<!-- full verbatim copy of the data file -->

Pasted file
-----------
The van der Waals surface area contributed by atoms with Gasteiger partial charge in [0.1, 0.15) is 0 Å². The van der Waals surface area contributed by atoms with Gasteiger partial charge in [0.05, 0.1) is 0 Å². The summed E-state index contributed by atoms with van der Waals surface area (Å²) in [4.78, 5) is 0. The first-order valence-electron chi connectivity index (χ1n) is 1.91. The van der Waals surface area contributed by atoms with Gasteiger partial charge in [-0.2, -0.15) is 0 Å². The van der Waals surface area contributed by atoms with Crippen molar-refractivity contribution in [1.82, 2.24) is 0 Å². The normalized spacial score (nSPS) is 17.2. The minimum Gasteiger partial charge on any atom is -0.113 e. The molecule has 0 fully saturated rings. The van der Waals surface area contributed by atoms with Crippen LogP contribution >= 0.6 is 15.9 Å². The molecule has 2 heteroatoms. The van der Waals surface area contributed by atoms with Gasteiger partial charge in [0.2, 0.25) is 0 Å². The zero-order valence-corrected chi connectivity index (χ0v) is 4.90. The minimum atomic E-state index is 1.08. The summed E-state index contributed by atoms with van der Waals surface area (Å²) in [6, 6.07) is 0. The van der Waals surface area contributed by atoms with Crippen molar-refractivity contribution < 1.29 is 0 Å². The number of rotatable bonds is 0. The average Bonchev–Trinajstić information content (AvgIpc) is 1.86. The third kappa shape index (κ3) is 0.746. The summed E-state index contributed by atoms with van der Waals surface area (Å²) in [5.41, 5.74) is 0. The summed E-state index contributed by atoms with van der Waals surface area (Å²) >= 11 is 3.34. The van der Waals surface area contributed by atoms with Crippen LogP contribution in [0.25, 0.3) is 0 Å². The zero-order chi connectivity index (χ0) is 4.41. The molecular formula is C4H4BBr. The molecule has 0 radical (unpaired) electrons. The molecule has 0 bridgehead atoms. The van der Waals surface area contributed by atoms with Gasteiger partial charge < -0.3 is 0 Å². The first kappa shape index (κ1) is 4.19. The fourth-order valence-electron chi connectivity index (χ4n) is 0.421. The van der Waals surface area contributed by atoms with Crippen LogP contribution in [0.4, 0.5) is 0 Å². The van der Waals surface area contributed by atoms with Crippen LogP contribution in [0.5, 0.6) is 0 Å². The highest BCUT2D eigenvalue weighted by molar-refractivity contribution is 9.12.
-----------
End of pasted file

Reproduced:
The van der Waals surface area contributed by atoms with Gasteiger partial charge in [0.1, 0.15) is 0 Å². The van der Waals surface area contributed by atoms with Gasteiger partial charge in [0.05, 0.1) is 0 Å². The summed E-state index contributed by atoms with van der Waals surface area (Å²) in [4.78, 5) is 0. The first-order valence-electron chi connectivity index (χ1n) is 1.91. The van der Waals surface area contributed by atoms with Gasteiger partial charge in [-0.2, -0.15) is 0 Å². The van der Waals surface area contributed by atoms with Crippen molar-refractivity contribution in [1.82, 2.24) is 0 Å². The normalized spacial score (nSPS) is 17.2. The minimum Gasteiger partial charge on any atom is -0.113 e. The molecule has 0 fully saturated rings. The van der Waals surface area contributed by atoms with Crippen LogP contribution >= 0.6 is 15.9 Å². The molecule has 2 heteroatoms. The van der Waals surface area contributed by atoms with Gasteiger partial charge in [0.2, 0.25) is 0 Å². The zero-order valence-corrected chi connectivity index (χ0v) is 4.90. The minimum atomic E-state index is 1.08. The summed E-state index contributed by atoms with van der Waals surface area (Å²) in [6, 6.07) is 0. The van der Waals surface area contributed by atoms with Crippen molar-refractivity contribution < 1.29 is 0 Å². The number of rotatable bonds is 0. The average Bonchev–Trinajstić information content (AvgIpc) is 1.86. The third kappa shape index (κ3) is 0.746. The summed E-state index contributed by atoms with van der Waals surface area (Å²) in [5.41, 5.74) is 0. The summed E-state index contributed by atoms with van der Waals surface area (Å²) >= 11 is 3.34. The van der Waals surface area contributed by atoms with Crippen LogP contribution in [0.25, 0.3) is 0 Å². The zero-order chi connectivity index (χ0) is 4.41. The molecular formula is C4H4BBr. The molecule has 0 radical (unpaired) electrons. The molecule has 0 bridgehead atoms. The van der Waals surface area contributed by atoms with Gasteiger partial charge < -0.3 is 0 Å². The first kappa shape index (κ1) is 4.19. The fourth-order valence-electron chi connectivity index (χ4n) is 0.421. The van der Waals surface area contributed by atoms with Crippen LogP contribution in [0.4, 0.5) is 0 Å². The van der Waals surface area contributed by atoms with Crippen LogP contribution in [0.5, 0.6) is 0 Å². The highest BCUT2D eigenvalue weighted by molar-refractivity contribution is 9.12.